I commonly counsel my patients on the etiology, or cause, of their low back pain and potential treatments and therapies. The medical treatment spectrum ranges from conservative to invasive or surgical. Many times, it starts with physical therapy, analgesics, activity modification, and modalities such as heat and ice. A pain management physician can order and oversee this end of the spectrum. If conservative treatments fail to alleviate the pain syndrome, a pain physician may assess the need for interventional pain therapies. Such therapies are minimally invasive and seek to treat the underlying pain generator. Common pain generators for low back pain include the discs, facet joints, spinal nerves, and vertebral bodies. Discogenic pain involves pain to the lower back (axial pain) due to problems with the intervertebral disc. Disc displacements such as disc bulges, herniations and extrusions may be the initial culprit in producing low back pain syndromes.
In many cases lumbar epidural steroid injections may help reduce the inflammatory cascade seen in disc displacement disorders. In the event the disc impinges upon the exiting spinal nerves, it may lead to neuropathic or nerve pain down the extremity. Although this is commonly referral to as “sciatica,” the medical classification is lumbar radiculopathy. In lumbar radiculopathy, the leg pain typically radiations down the leg in a dermatomal distribution. When an interventional pain treatment such as an epidural steroid injection is employed, it is thought to help stabilize the spinal nerve, thereby reducing the shooting leg pain syndromes typical of lumbar radiculopathy.
Lumbar spondylosis is a term that serves as a catch all for degenerative conditions of the spine. It may involve degeneration of the discs, spinal stenosis, facet arthropathy, and spondylolisthesis. Spondylosis may include osteoarthritic changes of the facet joints. The facet joints are important for mechanical mobility, for example, twisting of the lumbar spine. Therefore, the facet joints are crucial to our activities of daily living (ADLs). Arthropathy of the facet joints may lead to bone spurs and arthritic overgrowth of the facet joint. This, in many cases, may led to compression of the spinal nerves causing neuroforaminal stenosis. This is stenosis or narrowing at the exit holes for the spinal nerves. Stenosis may also be of a central or spinal canal variety. Central spinal canal stenosis maybe due to disc displacement or a degenerative process such as spondylosis. Spinal stenosis may lead to neurogenic claudication or nerve pain with walking. Nerve pain or neuropathic pain may present as numbness, tingling, burning, and shooting pain. Minimally invasive implants such as interspinous process devices may lead to indirect decompression of spinal stenosis resulting in improvement of pain from neurogenic claudication. Other minimally invasive treatments such as a dorsal column spinal stimulator may lead to relief of both axial (lumbar) pain and radicular (lower extremity) pain.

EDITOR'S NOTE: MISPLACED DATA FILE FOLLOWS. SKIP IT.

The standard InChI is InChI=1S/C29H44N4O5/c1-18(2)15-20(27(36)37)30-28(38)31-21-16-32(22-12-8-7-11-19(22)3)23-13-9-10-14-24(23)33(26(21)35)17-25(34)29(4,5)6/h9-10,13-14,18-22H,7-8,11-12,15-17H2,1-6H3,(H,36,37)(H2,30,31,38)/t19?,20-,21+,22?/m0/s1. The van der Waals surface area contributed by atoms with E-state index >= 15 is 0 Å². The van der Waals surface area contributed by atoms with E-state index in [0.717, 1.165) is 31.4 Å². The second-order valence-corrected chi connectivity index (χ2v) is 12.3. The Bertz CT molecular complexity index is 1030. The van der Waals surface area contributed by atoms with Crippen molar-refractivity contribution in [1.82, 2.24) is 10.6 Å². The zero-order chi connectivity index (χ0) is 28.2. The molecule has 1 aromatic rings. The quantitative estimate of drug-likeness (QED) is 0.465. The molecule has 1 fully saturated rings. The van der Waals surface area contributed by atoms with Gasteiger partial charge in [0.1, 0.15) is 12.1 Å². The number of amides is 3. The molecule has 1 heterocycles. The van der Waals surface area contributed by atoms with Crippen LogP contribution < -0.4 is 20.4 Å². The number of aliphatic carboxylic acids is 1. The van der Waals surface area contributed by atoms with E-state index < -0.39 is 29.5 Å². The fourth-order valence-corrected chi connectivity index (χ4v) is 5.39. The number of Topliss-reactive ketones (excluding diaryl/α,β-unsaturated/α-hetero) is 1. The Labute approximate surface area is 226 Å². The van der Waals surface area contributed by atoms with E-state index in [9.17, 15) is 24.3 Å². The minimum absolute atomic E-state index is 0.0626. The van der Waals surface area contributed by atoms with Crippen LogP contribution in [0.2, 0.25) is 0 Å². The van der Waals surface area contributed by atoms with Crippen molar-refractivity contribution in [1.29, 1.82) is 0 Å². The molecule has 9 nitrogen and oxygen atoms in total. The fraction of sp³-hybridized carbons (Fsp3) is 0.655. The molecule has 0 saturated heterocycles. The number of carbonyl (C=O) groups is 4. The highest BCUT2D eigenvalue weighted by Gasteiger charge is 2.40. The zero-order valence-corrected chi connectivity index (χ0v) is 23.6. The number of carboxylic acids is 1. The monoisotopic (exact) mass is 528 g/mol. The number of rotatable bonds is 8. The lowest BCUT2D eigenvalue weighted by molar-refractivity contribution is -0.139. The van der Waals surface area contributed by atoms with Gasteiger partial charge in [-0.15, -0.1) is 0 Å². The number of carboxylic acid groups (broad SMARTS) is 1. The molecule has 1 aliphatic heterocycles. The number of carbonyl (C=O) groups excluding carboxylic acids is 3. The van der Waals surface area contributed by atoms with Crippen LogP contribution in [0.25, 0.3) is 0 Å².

Facet joint arthropathy may lead to stiffness as well as axial low back pain. Since there is no treatment to reverse osteoarthritis of the facet joint, this condition like so many other spine conditions will gradually worsen. A review of spinal anatomy demonstrates that a sensory nerve (lumbar medial branch nerve or facet nerve) supplies the facet joints. Each facet joint is supplies by two facet nerves. Without having to perform an open surgery, interventional pain procedures exist to ablate this sensory nerve and remit pain from facet arthropathy. This procedure is called radiofrequency ablation of the medial branch nerve or rhizotomy of the facet joint nerve. In many cases, this non-surgical procedure leads to twelve months or greater pain relief.
Modic changes in the vertebral bodies are inflammatory end-plate changes found on MRI studies. These changes are associated with axial low back pain. Vertebrogenic pain is amenable to treatment by radiofrequency ablation of the basivertebral nerve (BVN). This procedure may result in several years of axial low back pain improvement.
If interventional pain procedures help remit low back pain, a pain physician may help ensure the patient knows proper body mechanics and is empowered with a home exercise program to help protect the spine from further degeneration. If minimally invasive interventional pain procedures fail to provide pain relief and improvement in activities of daily living, a pain physician may consult with a spine surgeon. A spine surgeon may provide more invasive surgical options. Regardless of the treatments employed, I advise my patients that we will work as a team to detail and treat each pain generator to alleviate pain, but more importantly, to improve function and hence quality of life.